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Google Chrome > Legacy Browser Support Google offers Legacy Browser Support, enabling automatic switching between Google Chrome and an older legacy browser (such as Internet Explorer). From their web site: Your organization may use web apps built for browsers that are now a few versions old. Deploying Chrome unlocks the benefits of the modern web, ...


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I thought about sharing an interesting insight: IE8 is dying fast (looks like exponential decay). Not dead yet, but by the end of the year and by the current trend, IE8 market share globally should be under 1%. This is great news for most developer thinking about starting to build something now. However, as it has been explained, you should know your ...


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I'm biased towards not catering to users who are still on IE7 given how old it is and MSFT's lack of support for it. IE7 was released in 2006. 8 years ago. I'd encourage you to resist the temptation to hold back on releasing the entire site because some percentage of your potential customers will be unable to access it on some percentage of the devices at ...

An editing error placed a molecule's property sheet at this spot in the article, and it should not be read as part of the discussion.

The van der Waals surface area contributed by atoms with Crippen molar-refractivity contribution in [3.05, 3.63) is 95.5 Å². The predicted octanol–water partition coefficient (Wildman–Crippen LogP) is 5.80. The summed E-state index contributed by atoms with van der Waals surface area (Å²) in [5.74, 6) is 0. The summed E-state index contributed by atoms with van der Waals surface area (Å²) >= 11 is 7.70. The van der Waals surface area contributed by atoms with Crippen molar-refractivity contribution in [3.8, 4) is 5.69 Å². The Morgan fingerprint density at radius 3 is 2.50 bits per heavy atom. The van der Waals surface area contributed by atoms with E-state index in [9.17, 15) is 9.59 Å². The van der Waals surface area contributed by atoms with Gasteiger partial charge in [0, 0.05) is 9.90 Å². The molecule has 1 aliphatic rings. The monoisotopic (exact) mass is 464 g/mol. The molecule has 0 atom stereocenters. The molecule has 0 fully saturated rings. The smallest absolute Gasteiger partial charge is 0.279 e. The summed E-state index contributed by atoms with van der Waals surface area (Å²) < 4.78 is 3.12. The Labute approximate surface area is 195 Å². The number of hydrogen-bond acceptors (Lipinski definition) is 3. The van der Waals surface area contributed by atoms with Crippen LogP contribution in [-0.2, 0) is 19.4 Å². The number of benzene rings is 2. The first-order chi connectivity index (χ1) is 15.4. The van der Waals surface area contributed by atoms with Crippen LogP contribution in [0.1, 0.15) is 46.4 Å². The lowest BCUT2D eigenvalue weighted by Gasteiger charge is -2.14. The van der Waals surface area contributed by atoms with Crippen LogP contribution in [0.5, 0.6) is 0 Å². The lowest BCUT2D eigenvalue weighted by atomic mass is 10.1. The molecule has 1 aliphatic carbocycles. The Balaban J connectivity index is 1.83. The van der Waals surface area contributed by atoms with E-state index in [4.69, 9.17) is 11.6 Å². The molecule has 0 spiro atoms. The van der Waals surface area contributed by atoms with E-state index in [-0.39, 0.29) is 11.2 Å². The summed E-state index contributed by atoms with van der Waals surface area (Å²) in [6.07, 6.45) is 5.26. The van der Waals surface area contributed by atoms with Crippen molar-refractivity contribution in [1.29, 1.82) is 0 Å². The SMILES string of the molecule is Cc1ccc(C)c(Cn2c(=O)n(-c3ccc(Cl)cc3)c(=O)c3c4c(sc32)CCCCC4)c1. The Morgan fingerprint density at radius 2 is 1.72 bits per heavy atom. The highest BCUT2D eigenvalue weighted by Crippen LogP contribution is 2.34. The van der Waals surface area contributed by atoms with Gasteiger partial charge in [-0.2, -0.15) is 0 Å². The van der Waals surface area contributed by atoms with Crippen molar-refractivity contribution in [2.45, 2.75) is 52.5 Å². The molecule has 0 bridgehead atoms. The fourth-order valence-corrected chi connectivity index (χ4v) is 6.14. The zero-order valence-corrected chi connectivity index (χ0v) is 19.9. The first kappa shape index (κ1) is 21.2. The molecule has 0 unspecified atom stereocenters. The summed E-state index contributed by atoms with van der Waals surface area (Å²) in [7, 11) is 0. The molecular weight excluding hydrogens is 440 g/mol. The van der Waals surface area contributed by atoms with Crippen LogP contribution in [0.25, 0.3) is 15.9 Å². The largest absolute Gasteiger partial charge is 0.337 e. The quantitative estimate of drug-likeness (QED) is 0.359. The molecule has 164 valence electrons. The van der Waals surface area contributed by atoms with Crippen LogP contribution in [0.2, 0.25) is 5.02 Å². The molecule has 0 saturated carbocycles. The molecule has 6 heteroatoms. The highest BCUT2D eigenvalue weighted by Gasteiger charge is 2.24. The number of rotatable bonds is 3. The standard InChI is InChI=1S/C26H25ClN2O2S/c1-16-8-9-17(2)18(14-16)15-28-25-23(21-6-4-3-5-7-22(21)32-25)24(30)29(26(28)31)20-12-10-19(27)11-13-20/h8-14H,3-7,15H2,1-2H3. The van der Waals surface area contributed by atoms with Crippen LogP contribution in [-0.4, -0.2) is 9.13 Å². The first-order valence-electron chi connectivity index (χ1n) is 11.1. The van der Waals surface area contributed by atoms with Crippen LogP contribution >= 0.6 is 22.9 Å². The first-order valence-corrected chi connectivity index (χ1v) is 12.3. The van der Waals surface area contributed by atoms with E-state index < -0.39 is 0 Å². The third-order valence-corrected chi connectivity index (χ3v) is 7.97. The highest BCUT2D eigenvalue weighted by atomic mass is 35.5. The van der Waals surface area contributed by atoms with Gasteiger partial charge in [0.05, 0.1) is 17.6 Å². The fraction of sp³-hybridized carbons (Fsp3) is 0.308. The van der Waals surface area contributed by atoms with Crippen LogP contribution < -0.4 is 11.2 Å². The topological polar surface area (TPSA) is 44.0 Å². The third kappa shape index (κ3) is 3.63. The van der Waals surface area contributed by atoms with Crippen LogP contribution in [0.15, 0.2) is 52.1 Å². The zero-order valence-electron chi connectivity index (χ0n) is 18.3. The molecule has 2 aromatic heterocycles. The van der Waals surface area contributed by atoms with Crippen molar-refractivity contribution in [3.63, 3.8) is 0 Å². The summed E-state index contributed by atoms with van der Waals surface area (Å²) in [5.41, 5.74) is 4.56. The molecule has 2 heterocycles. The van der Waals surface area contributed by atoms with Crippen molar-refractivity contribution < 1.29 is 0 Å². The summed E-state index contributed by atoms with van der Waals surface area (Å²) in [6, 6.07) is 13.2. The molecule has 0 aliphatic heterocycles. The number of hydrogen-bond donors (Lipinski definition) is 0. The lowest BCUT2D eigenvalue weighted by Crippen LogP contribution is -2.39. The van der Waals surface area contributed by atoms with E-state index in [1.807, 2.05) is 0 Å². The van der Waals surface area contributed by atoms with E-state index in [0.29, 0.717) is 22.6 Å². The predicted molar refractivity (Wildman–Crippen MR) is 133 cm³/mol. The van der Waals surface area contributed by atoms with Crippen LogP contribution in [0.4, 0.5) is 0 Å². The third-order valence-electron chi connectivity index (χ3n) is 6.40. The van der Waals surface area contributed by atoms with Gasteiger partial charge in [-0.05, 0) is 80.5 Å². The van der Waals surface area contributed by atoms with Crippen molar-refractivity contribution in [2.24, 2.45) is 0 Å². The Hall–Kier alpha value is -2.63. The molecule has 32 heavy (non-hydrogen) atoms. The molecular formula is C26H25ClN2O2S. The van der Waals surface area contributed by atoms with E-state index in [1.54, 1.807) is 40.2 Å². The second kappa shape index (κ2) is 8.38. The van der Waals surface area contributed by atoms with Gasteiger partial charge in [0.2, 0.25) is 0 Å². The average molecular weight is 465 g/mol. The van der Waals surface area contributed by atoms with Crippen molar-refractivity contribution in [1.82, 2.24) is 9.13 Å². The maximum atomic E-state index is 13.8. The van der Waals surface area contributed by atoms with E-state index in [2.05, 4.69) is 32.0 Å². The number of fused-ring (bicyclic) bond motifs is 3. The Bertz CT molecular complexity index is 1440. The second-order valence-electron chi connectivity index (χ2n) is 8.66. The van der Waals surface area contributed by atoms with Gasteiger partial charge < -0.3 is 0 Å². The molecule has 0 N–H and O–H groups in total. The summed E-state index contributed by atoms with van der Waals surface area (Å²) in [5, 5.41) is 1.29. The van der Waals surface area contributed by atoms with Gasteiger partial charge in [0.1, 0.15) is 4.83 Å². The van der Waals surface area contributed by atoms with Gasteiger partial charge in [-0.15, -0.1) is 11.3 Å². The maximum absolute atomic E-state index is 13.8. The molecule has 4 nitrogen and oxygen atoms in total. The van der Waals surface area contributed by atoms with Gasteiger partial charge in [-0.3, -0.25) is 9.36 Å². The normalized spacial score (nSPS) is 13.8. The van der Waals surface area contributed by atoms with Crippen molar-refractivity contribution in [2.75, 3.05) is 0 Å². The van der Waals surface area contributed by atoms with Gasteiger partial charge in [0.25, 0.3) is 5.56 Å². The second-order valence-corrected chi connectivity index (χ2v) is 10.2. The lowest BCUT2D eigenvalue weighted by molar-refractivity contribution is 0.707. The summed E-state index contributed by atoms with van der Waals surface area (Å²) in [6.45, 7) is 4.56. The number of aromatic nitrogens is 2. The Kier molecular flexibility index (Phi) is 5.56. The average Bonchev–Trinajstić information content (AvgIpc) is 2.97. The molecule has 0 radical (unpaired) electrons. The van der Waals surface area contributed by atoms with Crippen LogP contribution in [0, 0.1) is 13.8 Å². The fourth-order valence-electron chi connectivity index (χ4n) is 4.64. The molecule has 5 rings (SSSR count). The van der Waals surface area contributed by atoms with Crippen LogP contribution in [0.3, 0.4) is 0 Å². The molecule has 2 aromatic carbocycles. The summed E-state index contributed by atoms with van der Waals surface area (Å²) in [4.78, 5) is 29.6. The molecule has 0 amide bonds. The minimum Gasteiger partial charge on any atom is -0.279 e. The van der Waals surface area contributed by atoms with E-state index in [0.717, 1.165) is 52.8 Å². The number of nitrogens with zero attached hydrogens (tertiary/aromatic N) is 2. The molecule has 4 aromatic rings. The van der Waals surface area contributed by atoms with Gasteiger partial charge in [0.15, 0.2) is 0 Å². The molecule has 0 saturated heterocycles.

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You will need to write a whole bunch of additional styles. You can do so with this syntax: <!--[if IE 7]> <link rel="stylesheet" type="text/css" href="ie7.css"> <![endif]--> ... and it's gone. EDIT To explain this, yes of course it is necessary to support IE7. Your goal is to design a user experience for the client, and if the ...


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Don't blame the user for their situation. This is not about who's right, and what's correct. The last thing you want to do, from a UX perspective, is judge your users. A modal dialog telling them to upgrade is the ultimate form of self-righteousness. They are not you, it is not their responsibility to know about browsers and stuff. You may feel like it is, ...


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I think the best thing is to use some kind of progressive enhancement. Anything IE8 and below should get served a simplified single-column site and any more advanced layouts should be in media queries that will only be processed by more modern non cringe-worthy browsers. I agree with JonW that the people who are stuck in the situation likely can't upgrade ...


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For the general Internet audience, you'd be better off telling the users that they could/should upgrade to a newer browser. After all, IE7 or less is run on less than 1% of the world's web (thankfully!), and you shouldn't be supporting such a minimal audience. For your specific audience, where money runs tight and upgrades are not forthcoming anytime soon, ...